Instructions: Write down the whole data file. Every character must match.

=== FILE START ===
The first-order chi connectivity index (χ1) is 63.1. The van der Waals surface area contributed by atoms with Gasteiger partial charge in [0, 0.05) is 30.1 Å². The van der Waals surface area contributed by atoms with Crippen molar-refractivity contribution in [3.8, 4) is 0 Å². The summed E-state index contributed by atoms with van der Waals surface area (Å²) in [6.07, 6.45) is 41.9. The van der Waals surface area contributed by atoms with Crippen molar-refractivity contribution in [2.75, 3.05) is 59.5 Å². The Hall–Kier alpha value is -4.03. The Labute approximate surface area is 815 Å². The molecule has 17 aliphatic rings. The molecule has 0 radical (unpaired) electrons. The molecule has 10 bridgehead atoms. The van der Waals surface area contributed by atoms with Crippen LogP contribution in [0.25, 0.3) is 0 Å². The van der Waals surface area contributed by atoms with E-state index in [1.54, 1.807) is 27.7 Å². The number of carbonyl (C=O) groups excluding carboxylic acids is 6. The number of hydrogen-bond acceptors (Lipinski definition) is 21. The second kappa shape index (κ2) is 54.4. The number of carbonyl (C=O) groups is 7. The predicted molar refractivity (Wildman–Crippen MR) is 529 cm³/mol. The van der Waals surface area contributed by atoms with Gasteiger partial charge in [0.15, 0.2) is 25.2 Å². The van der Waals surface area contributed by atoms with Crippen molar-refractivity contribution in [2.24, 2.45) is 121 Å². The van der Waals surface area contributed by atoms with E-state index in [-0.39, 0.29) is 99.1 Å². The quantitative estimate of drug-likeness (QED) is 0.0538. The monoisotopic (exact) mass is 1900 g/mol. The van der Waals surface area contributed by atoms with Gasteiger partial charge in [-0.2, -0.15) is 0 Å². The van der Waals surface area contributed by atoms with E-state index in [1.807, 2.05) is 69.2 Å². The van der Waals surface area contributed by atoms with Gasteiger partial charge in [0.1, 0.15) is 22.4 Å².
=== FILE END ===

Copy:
The first-order chi connectivity index (χ1) is 63.1. The van der Waals surface area contributed by atoms with Gasteiger partial charge in [0, 0.05) is 30.1 Å². The van der Waals surface area contributed by atoms with Crippen molar-refractivity contribution in [3.8, 4) is 0 Å². The summed E-state index contributed by atoms with van der Waals surface area (Å²) in [6.07, 6.45) is 41.9. The van der Waals surface area contributed by atoms with Crippen molar-refractivity contribution in [2.75, 3.05) is 59.5 Å². The Hall–Kier alpha value is -4.03. The Labute approximate surface area is 815 Å². The molecule has 17 aliphatic rings. The molecule has 0 radical (unpaired) electrons. The molecule has 10 bridgehead atoms. The van der Waals surface area contributed by atoms with Crippen LogP contribution in [0.25, 0.3) is 0 Å². The van der Waals surface area contributed by atoms with E-state index in [1.54, 1.807) is 27.7 Å². The number of carbonyl (C=O) groups excluding carboxylic acids is 6. The number of hydrogen-bond acceptors (Lipinski definition) is 21. The second kappa shape index (κ2) is 54.4. The number of carbonyl (C=O) groups is 7. The predicted molar refractivity (Wildman–Crippen MR) is 529 cm³/mol. The van der Waals surface area contributed by atoms with Gasteiger partial charge in [0.15, 0.2) is 25.2 Å². The van der Waals surface area contributed by atoms with Crippen molar-refractivity contribution in [2.24, 2.45) is 121 Å². The van der Waals surface area contributed by atoms with E-state index in [-0.39, 0.29) is 99.1 Å². The quantitative estimate of drug-likeness (QED) is 0.0538. The monoisotopic (exact) mass is 1900 g/mol. The van der Waals surface area contributed by atoms with Gasteiger partial charge in [-0.2, -0.15) is 0 Å². The van der Waals surface area contributed by atoms with E-state index in [1.807, 2.05) is 69.2 Å². The van der Waals surface area contributed by atoms with Gasteiger partial charge in [0.1, 0.15) is 22.4 Å².